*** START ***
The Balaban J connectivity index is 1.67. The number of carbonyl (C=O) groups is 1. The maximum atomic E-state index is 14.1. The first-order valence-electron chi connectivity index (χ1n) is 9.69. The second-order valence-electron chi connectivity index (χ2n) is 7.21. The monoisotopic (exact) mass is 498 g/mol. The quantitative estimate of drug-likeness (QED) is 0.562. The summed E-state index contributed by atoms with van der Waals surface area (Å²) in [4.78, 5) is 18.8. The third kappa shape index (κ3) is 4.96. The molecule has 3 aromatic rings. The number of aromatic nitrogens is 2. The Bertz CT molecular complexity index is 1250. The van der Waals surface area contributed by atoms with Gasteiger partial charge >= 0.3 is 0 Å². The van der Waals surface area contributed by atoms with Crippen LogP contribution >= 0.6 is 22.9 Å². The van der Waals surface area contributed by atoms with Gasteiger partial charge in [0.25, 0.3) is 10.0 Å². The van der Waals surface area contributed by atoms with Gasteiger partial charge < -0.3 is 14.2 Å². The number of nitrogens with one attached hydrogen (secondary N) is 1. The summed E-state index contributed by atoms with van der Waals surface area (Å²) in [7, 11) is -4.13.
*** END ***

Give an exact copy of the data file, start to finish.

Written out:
The Balaban J connectivity index is 1.67. The number of carbonyl (C=O) groups is 1. The maximum atomic E-state index is 14.1. The first-order valence-electron chi connectivity index (χ1n) is 9.69. The second-order valence-electron chi connectivity index (χ2n) is 7.21. The monoisotopic (exact) mass is 498 g/mol. The quantitative estimate of drug-likeness (QED) is 0.562. The summed E-state index contributed by atoms with van der Waals surface area (Å²) in [4.78, 5) is 18.8. The third kappa shape index (κ3) is 4.96. The molecule has 3 aromatic rings. The number of aromatic nitrogens is 2. The Bertz CT molecular complexity index is 1250. The van der Waals surface area contributed by atoms with Gasteiger partial charge >= 0.3 is 0 Å². The van der Waals surface area contributed by atoms with Crippen LogP contribution >= 0.6 is 22.9 Å². The van der Waals surface area contributed by atoms with Gasteiger partial charge in [0.25, 0.3) is 10.0 Å². The van der Waals surface area contributed by atoms with Gasteiger partial charge < -0.3 is 14.2 Å². The number of nitrogens with one attached hydrogen (secondary N) is 1. The summed E-state index contributed by atoms with van der Waals surface area (Å²) in [7, 11) is -4.13.